New Zealand advertising guru Kevin Roberts has been telling the Pentagon how to "spin" its war on terror.
His advice? "Call our struggle, the Fight for a Better World," American marketing magazine Brandweek reports.
Mr Roberts, chief executive of global advertising agency Saatchi & Saatchi, was invited by the United States Department of Defence to address various "US defence intelligence agencies" at a conference in New York on March 9, according to Brandweek, which obtained a copy of his speech, Loyal Beyond Reason.
The New Zealander's recommendation - apparently derived from his 2004 book, Lovemarks: The Future Beyond Brands - appeared to have provided the concept for a term top Bush Administration officials used in August to replace the phrase "war on terror".
That phrase, "the global struggle against violent extremism", was widely ridiculed when US Defence Secretary Donald Rumsfeld and others began using it.
"Government officials have since gone back to using the 'war on terror' monicker," the magazine reported.
Mr Roberts - better known for his strong relationship with corporate America than his insights into suicide bombing - confirmed the March meeting.
"I was surprised to be invited," he said, adding that "the audience was intelligent, engaged, open and pragmatic; they listened keenly and we had a very lively discussion".
Mr Roberts said he did not know whether his words provided the thematic origin for the Pentagon's ongoing attempt to rebrand the war. But he is standing by it.
"They should change their language.
"The 'Fight for a Better World' is more inclusive, more optimistic and more engaging."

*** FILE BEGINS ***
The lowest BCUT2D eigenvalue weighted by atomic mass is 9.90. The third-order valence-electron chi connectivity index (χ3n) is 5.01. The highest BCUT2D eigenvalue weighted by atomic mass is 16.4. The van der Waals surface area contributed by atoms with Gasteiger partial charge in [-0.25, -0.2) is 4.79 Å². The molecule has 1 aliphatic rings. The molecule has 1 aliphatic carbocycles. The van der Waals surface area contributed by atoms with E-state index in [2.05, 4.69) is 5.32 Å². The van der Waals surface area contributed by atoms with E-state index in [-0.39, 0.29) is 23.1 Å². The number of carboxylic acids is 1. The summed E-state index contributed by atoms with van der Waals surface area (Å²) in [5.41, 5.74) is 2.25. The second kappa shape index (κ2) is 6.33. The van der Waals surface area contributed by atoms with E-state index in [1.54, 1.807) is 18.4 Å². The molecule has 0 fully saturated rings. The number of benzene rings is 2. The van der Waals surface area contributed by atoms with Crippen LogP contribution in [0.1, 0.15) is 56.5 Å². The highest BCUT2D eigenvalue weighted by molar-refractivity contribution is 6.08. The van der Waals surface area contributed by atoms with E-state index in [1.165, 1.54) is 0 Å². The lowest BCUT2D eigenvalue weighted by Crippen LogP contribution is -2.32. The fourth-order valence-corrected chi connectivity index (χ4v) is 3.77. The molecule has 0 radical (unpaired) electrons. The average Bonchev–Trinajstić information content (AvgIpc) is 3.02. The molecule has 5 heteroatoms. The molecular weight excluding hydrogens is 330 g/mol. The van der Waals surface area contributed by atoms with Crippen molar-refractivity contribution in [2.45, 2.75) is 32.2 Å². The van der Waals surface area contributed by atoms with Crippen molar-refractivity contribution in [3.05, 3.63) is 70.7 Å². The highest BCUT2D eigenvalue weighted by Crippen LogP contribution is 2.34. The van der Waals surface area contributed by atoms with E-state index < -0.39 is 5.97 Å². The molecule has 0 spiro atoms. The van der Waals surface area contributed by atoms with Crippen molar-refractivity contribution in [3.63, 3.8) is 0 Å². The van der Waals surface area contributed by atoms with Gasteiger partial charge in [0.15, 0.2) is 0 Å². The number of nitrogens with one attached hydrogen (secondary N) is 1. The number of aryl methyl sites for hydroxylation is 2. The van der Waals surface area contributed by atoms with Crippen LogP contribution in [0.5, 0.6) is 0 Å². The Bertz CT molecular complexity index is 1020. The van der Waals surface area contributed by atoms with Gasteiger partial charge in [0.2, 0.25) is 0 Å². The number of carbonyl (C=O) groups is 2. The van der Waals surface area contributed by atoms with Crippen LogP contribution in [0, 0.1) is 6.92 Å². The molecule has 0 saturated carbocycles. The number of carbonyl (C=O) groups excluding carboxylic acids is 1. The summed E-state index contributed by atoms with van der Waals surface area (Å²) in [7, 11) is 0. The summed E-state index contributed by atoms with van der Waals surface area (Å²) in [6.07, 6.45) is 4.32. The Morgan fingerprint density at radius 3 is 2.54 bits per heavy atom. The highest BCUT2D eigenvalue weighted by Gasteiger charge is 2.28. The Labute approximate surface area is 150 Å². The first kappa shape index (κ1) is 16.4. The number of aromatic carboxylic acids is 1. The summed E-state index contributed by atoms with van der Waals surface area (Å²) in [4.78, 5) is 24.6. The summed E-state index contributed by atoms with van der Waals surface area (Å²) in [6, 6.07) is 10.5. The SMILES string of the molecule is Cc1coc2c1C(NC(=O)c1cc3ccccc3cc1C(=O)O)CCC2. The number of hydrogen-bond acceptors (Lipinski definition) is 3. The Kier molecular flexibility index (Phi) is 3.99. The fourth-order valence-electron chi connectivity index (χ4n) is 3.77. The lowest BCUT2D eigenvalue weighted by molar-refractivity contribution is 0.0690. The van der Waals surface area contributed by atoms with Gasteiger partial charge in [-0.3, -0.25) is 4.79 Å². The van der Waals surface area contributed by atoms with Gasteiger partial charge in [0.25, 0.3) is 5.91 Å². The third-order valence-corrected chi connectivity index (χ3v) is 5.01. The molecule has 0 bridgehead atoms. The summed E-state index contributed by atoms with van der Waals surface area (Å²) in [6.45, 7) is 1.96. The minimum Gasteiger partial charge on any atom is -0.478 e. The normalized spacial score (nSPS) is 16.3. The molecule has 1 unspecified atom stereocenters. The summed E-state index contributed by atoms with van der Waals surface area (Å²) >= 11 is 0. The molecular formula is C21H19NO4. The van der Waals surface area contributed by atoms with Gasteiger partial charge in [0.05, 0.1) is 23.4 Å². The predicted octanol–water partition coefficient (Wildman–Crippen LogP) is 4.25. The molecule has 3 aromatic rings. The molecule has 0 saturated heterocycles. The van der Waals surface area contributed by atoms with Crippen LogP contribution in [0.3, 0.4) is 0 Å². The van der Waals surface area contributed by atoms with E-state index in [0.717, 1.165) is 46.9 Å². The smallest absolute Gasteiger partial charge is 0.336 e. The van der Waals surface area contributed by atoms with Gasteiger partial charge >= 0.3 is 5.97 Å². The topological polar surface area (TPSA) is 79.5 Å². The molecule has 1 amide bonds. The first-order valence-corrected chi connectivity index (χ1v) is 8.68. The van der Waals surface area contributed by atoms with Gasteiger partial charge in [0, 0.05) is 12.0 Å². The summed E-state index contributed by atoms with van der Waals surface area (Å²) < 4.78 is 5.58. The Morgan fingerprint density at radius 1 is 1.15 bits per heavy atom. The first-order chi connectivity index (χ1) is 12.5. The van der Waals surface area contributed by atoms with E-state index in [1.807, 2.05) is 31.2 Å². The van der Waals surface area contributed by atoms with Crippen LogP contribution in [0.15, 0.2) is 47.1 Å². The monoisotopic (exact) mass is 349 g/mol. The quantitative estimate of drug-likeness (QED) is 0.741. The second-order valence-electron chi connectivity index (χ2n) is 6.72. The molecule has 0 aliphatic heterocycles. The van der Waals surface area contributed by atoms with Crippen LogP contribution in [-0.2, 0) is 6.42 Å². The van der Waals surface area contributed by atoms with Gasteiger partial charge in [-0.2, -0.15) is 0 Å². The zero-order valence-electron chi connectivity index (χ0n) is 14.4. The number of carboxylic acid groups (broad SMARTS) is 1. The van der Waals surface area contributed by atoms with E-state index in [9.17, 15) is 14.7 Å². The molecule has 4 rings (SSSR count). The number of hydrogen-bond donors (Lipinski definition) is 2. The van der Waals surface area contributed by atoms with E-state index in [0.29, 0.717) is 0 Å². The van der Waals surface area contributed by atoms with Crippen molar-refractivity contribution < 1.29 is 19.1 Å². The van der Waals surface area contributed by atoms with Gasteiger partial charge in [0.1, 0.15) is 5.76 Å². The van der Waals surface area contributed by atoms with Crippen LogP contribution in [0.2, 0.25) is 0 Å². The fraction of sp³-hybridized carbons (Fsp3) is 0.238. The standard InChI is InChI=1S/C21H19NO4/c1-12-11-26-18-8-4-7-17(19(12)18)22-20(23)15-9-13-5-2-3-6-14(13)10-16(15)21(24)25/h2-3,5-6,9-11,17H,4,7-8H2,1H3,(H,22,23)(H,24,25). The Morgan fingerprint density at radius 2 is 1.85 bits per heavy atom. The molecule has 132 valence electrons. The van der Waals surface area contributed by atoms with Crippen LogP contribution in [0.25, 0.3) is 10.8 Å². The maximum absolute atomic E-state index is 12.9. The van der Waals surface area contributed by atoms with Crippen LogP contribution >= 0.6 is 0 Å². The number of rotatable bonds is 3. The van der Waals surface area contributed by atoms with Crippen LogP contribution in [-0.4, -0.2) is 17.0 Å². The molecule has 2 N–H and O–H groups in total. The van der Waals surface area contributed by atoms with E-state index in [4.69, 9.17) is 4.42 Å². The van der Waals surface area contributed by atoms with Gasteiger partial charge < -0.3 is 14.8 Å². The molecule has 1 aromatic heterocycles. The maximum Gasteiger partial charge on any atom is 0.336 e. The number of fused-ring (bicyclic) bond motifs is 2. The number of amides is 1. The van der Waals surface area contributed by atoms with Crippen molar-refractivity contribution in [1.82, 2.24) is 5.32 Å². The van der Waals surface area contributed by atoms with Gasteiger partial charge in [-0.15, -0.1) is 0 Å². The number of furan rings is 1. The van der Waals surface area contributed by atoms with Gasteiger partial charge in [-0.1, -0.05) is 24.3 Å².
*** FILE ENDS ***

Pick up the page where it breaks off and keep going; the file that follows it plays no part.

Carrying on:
Brandweek said Mr Roberts was not the only Madison Avenue image-maker who had offered advice in Washington or taken a hand in branding the conflict in Iraq, but his words offered a rare look at what those people were actually saying.
The image of the war has become increasingly important as support for the Iraq conflict declines.
The key to winning, President George W. Bush told the United Nations last Wednesday, was that "we must defeat the terrorists on the battlefield and we must also defeat them in the battle of ideas".
Mr Roberts' theme was that America had to change the way potential terrorists felt about the US, and that the way American officials described the war was hurting, not helping, matters.
"The 'war on terror' doesn't have a lot of positive equity going for it," he warned.
The Department of Defence did not return requests for comment.
In 1999, Mr Roberts was at the centre of a political row when he wined and dined then-Prime Minister Jenny Shipley.
Mrs Shipley was accused by Labour Party opponents of giving "the clear appearance of a conflict of interest".
However, she denied this, saying she and Mr Roberts did not discuss Saatchi & Saatchi's Government contract for a multimillion-dollar international advertising drive by the Tourism Board.